Water scarcity is a recurrent issue in the West bank. The water provided to Palestinian communities in the West Bank is purchased water from Mekorot (Israel’s national water company). Because of the aged infrastructure that connects Palestinian communities in the West Bank and the water grids within Palestinian cities and villages, around 30% of the water is lost to leakage. 

The situation is dire but the repairs are halted as any decision to repair a domestic water network must be approved by the Joint Water Committee. The Committee was created by the Oslo II Accord; half of its members are Israelis and the other half of Palestinians, and it is supposed to function on the basis of consensus in order to carry out any project dealing with water. Both sides have been at a standstill for decades concerning water issues, and Israel refuses any repairs that have to take place within the settlement, where Mekorot’s reservoirs are.

SmartDrop allows each household to receive exactly the amount it needs

Water scarcity is not the only issue at play here, but water inequality as well. Low pressure when water levels are low also means that sometimes, the water does not reach remote or elevated locations. According to Yaffa Jaradat, some of them can only receive water one day in the week and have to buy water from water vendors which is quite expensive and puts a strain on these families. On the other hand, people living in low-lying areas Mekorot’ s have more access to water, and tend to waste it.

Fortunately, there are no restrictions concerning repairing a single household water pipe, as opposed to a whole village’s water system, which means that the adoption of a solution like SmartDrop would allow authorities to go ahead with repairs right away. This solution is scalable and could help solve the water leakage issue of the whole West Bank, making things easier for the three million people struggling to get their hands on enough water to meet their daily needs.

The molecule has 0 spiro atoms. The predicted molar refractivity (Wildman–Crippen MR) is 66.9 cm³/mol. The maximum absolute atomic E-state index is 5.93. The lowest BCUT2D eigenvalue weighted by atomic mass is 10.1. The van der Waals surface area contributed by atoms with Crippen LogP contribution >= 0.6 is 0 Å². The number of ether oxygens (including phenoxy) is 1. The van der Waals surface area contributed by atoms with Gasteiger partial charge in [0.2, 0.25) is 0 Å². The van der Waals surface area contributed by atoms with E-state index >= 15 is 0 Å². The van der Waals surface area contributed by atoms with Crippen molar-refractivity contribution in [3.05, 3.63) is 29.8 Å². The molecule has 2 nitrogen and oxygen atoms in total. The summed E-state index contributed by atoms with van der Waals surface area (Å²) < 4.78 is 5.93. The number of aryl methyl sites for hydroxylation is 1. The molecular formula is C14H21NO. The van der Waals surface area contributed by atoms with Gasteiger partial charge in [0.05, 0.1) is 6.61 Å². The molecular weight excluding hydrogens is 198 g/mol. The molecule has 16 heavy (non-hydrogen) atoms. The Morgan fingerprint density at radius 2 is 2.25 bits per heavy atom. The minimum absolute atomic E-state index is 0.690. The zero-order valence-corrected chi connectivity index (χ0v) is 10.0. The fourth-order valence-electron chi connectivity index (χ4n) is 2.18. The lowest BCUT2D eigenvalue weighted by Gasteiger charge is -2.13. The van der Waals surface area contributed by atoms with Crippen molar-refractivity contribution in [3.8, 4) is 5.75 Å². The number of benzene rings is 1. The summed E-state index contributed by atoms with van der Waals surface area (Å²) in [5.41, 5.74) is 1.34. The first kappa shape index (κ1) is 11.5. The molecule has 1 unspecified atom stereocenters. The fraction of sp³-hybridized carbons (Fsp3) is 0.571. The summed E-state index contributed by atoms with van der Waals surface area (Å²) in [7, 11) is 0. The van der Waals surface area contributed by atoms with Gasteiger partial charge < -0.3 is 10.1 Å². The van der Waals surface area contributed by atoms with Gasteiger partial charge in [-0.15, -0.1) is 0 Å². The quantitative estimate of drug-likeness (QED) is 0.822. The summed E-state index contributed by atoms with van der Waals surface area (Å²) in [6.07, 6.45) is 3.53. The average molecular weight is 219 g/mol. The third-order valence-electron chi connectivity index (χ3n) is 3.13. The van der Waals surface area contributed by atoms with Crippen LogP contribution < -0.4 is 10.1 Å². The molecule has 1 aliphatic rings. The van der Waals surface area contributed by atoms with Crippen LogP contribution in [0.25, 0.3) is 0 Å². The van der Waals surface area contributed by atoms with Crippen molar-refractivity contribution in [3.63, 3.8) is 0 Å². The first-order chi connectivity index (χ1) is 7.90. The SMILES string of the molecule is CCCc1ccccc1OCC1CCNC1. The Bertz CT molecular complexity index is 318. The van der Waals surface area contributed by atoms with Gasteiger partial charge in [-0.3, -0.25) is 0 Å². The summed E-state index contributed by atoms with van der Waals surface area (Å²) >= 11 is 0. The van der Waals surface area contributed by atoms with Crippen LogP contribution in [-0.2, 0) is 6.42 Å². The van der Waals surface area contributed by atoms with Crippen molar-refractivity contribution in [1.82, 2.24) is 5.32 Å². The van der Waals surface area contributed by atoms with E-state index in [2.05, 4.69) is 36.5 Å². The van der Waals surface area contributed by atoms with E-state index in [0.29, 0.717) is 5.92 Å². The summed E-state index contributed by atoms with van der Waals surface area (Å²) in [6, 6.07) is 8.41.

Yaffa Jaradat, Founder of SmartDrop does not want to stop here. At the end of last June, she organized a workshop regarding water issues at the municipality of Sier, with more than one hundred attendees, where she also discussed SmartDrop objectives and asked for feedback. She knows that having the villagers' approval is vital to her project success, and needs a community to rally around her.

She is also looking beyond that and wants to raise awareness among the youth regarding water issues. Her first steps into the environmental sphere were hard; nobody understood her interest on the matter, as Palestinian youth don’t see water issues as a priority. This even impacted SmartDrop directly, as a vital team member, a mechanical engineer, left the project halfway, which slowed the project’s development.

Fortunately for her, her project is now being incubated at Palestine Polytechnic University (PPU), after her project was one of the four finalists at the Ecopreneur programme, and she can count on a mentor to provide technical support. Yaffa Jaradat’s initiative is laying the first brick for a more enlightened youth, aware of the implications of water issues for their future. Thanks to her persistence, we hope that we can soon witness the appearance of more water heroes in the West bank.